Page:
Compatibility of Recycling Goals and Continued Development and Operation of Integrated Waste Management Facilities, Including Landfills

June 26, 2015

By Kevin D. Yard, P.E., BCEE, Marc Rogoff, Ph.D., with contributions from SCS’ Environmental Consultants

SCS Engineers Zero Waste Logo
SCS Engineers Zero Waste Logo

In view of recent media coverage about the costs of recycling, perhaps it is time to take a “fresh look” at the compatibility of waste diversion and ultimate waste management, i.e., landfilling.  Whereas some suggest that Zero Waste enthusiasts and Landfill Management professionals have counterproductive goals, through our recent experience with integrated waste management systems we have a newfound appreciation of the common ground of the two groups.


Zero Waste proponents espouse many important goals such as behavioral changes in consumers (e.g., reducing the generation of waste, minimizing the use of products that contain toxins, reducing energy consumption, etc.).  Others, in the “No Burn/No Bury” ZW camp, suggest setting a goal at zero waste of resources achieved through measures such as: bans on disposal of materials that can be beneficially used, mandatory recycling programs to address hard-to-reach constituents, separate collection of food scraps, extended producer responsibility of hard-to-handle materials, etc.  Some ZW enthusiasts have stated, “We put a man on the moon, so surely we can achieve ZW”.


On the other hand, many solid waste management professionals realize that landfills represent an important component of integrated solid waste systems and that other waste management options that are sometimes viewed as alternatives to landfills (e.g., material recovery facilities, composting operations, household hazardous waste collection programs, waste conversion and waste-to-energy plants, etc.) are more properly considered as complementary waste management tools.  Further, most solid waste managers understand that landfills will continue to be required for residuals from other components of integrated waste management systems for decades to come.


While recognizing that recycling is presently  common and an important component of modern waste management systems, particularly in large metropolitan areas, two questions remain:

  • To what extent should our society make an investment in recycling in this era of overstretched public-sector budgets?
  • Who pays for recycling?

Whereas in some areas, recycling can be a break-even proposition, in most areas, implementing recycling can cost from $0.50 to $3 per household, per month.  One might ask with public school budgets being reduced, the nation’s infrastructure needing extensive improvements, and forecasted water shortages warranting major water resource projects, what is the most appropriate method for determining how the costs of recycling should be born?


Perhaps the answers lie in addressing recycling goals in a manner that makes economic sense depending on the conditions of each community or, more appropriately, each waste-shed.  When viewing the magnitude of the investment in a modern-day municipal solid waste landfill, one can gain a greater appreciation for the need for properly managing and amortizing such investments.  Like any investment in infrastructure, the public’s investment in disposal capacity should be valued and optimized in the interest of taxpayers. For instance, in areas with limited remaining disposal capacity and limitations for developing additional disposal capacity, investing in a more aggressive recycling program may be much more desirable and cost-effective than for areas with over 20 years of disposal capacity.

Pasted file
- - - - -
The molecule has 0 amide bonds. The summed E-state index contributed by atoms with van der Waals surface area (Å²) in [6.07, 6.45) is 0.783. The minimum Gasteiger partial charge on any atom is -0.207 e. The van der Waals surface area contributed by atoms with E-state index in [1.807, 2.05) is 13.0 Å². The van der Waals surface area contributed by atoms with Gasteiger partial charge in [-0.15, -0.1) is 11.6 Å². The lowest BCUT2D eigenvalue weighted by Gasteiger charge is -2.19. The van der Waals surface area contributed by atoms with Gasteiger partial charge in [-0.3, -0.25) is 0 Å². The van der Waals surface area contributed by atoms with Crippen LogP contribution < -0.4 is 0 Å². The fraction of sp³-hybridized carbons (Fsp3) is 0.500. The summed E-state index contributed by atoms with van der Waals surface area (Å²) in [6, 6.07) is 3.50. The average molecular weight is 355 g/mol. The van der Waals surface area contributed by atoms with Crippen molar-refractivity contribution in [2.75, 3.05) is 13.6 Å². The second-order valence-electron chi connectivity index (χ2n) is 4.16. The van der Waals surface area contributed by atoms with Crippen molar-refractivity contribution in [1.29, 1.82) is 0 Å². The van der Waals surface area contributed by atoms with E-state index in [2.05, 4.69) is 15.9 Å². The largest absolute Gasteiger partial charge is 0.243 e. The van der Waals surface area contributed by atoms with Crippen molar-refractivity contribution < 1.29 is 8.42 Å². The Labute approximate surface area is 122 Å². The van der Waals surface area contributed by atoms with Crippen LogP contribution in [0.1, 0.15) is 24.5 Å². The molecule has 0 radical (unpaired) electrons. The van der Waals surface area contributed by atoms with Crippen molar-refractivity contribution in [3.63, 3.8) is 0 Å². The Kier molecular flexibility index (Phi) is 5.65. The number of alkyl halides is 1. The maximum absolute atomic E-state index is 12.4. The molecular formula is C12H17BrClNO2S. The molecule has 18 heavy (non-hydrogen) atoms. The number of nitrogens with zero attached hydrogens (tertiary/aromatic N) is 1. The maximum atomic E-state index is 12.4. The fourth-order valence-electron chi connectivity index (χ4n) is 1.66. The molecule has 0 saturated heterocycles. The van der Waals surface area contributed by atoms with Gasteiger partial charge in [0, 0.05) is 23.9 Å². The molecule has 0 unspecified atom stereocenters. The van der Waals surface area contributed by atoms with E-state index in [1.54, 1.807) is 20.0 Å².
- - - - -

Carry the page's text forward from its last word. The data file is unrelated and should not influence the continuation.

As prudent taxpayers, we need to work together to assure that the assets of waste management systems are optimized in a manner that protects the environment.  This, of course, includes thoughtful consideration of recycling goals, which can contribute to a more cost-effective utilization of the available landfill capacity.  As recycling enthusiasts provide an ongoing impetus for further waste reduction and enhanced recycling, optimization of waste diversion will continue to evolve.  This evolution will be site-specific consistent with the variable impact of evolving waste management technologies and changes in the markets for recovered products.  Given that the dynamics of each waste-shed can vary dramatically, many cities will benefit from a review of waste management alternatives.  Based on our experience, it has been shown that such a review can not only result in an optimization of current assets, but also a plan for continued cost-effective solid waste service for many years in the future.


SCS’ professionals provide assistance to many municipalities across the U.S. by devising programs that address all aspects of the comprehensive waste management systems: waste collection, recycling, composting, waste conversion, and landfilling.  SCS’ solid waste professionals stand ready to assist additional municipal managers upon request.  Please visit our website at, call or drop us an e-mail:


Kevin Yard, P.E., BCEE, Dallas, TX: , 817-571-2288

Marc Rogoff, Ph.D., Tampa, FL: ,    813-621-0080

Greg McCarron, P.E., Suffern, NY:,  845-357-1510

Anastasia Welch, P.E., Overland Park, KS: , 913-681-0030

Michelle Leonard, Pasadena, CA, , 626-792-9593

Leaders and National Experts at SCS Engineers



Posted by Diane Samuels at 9:57 am